blue eyed pony is offline  
post #23 of 29 Old 09-12-2013, 04:02 PM
Trained
 
Join Date: Feb 2009
Location: Watertown, MN
Posts: 5,540
• Horses: 3
Interesting, I'd like to see pics of how you do it!
MN Tigerstripes is offline  
post #24 of 29 Old 09-12-2013, 04:16 PM
Trained
 
Join Date: Oct 2010
Location: North Dakota
Posts: 7,393
• Horses: 3
Quote:
Originally Posted by tinyliny View Post
I appreciate your courage in sharing that mishap here, so that no one else will make the same mistake.
Yes. Who knows how many people might see this and re-think leaving a rope halter on their horse 24/7. Rope halters don't break. And you never know what the horse can get caught on in the pasture.

If you must leave something on your horse, make sure it has leather on it somewhere because the leather will break in an accident.

My horses, personally, get their fly mask left on when the flies are bad, but that is it.
Lockwood likes this.

∞*˚ Βгįťţαňγ ˚*∞
It is not enough to know how to ride; one must know how to fall.
beau159 is offline  
post #25 of 29 Old 09-12-2013, 04:22 PM
Trained
 
Join Date: Jun 2011
Location: Australia
Posts: 6,982
• Horses: 4
Quote:
Originally Posted by beau159 View Post
If you must leave something on your horse, make sure it has leather on it somewhere because the leather will break in an accident.
Should break. But in fact when my girl snapped her leather halter, the LEATHER was fine. She broke three different metal parts. Beware of absolutes.

MAKORA THOROUGHBRED SPORTHORSES
blue eyed pony is offline  
post #26 of 29 Old 09-12-2013, 04:28 PM
Trained
 
Join Date: Jul 2010
Location: East Central Illinois
Posts: 7,135
• Horses: 3
You just need to train your horse so that you don't have to leave a halter on to catch them.
I know it's popular to use rope halters but, honestly, I'm not a fan. There are better alternatives in traditional halters. For instance, I could replace the crown piece on my geldings 3-ply Hamilton halter with a piece of leather, since it buckles on both sides. That will break away with force. I can replace the crownpiece easily should that break, just with another piece of harness leather and a hole punch.
Personally, I turn my horses out halter-less and depend upon their training and the training of my broodmare to keep them walking towards me whenever I bring out a halter and lead.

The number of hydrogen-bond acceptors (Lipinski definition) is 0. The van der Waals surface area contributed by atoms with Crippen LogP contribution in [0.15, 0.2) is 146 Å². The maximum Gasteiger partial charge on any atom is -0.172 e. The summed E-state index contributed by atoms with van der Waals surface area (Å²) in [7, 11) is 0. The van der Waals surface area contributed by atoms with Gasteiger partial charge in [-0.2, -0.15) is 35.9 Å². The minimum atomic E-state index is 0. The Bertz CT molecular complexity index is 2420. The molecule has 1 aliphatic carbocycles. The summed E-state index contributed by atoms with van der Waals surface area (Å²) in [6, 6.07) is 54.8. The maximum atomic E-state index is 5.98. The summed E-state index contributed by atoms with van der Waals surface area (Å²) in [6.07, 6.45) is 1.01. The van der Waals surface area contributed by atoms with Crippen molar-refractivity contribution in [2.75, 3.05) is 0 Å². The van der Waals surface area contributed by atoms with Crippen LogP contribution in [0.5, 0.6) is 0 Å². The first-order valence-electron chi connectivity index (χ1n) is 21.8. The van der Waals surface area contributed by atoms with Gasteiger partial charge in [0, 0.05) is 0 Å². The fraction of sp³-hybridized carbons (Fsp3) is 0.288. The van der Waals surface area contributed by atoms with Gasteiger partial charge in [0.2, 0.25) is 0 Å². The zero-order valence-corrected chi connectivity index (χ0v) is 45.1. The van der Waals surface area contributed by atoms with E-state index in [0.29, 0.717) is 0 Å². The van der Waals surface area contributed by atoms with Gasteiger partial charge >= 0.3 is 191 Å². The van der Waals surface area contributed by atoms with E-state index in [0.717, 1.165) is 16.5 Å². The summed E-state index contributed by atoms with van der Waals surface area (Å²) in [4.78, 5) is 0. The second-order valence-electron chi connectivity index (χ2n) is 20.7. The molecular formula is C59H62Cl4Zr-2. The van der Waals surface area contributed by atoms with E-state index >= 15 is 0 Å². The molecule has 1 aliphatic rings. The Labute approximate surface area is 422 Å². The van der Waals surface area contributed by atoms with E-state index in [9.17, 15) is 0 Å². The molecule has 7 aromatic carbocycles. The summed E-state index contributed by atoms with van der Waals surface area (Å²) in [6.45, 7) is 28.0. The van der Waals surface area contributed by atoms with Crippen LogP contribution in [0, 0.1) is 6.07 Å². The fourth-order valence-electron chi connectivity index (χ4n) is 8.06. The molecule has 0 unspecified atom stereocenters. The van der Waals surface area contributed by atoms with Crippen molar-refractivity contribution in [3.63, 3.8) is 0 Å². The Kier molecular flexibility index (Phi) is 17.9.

Glad your horse is ok.

A Jack and Three Queens, the latest book by James C. Dedman, Amazon.com
Hope that you fall in love with "Trot", like I did! https://www.horseforum.com/general-of...queens-617793/
Corporal is offline  
post #27 of 29 Old 09-12-2013, 05:41 PM
Trained
 
Join Date: Oct 2010
Location: North Dakota
Posts: 7,393
• Horses: 3
Quote:
Originally Posted by blue eyed pony View Post
Should break. But in fact when my girl snapped her leather halter, the LEATHER was fine. She broke three different metal parts. Beware of absolutes.
Hence why I don't leave halters on my horses at all. I agree the horse should be trained to be caught, but you know there's going to be people who just leave the halter on anyway.

Yes, the leather has a much higher chance of breaking than a nylon rope halter. Or even a regular flat nylon halter.

∞*˚ Βгįťţαňγ ˚*∞
It is not enough to know how to ride; one must know how to fall.
beau159 is offline  
post #28 of 29 Old 09-12-2013, 05:58 PM
Trained
 
Join Date: Jun 2011
Location: Australia
Posts: 6,982
• Horses: 4
Quote:
Originally Posted by beau159 View Post
Hence why I don't leave halters on my horses at all. I agree the horse should be trained to be caught, but you know there's going to be people who just leave the halter on anyway.

Yes, the leather has a much higher chance of breaking than a nylon rope halter. Or even a regular flat nylon halter.
Neither do I, and I've been there and done that with hard to catch, so it's not like I "don't understand" - which is the excuse I see bandied about all the time.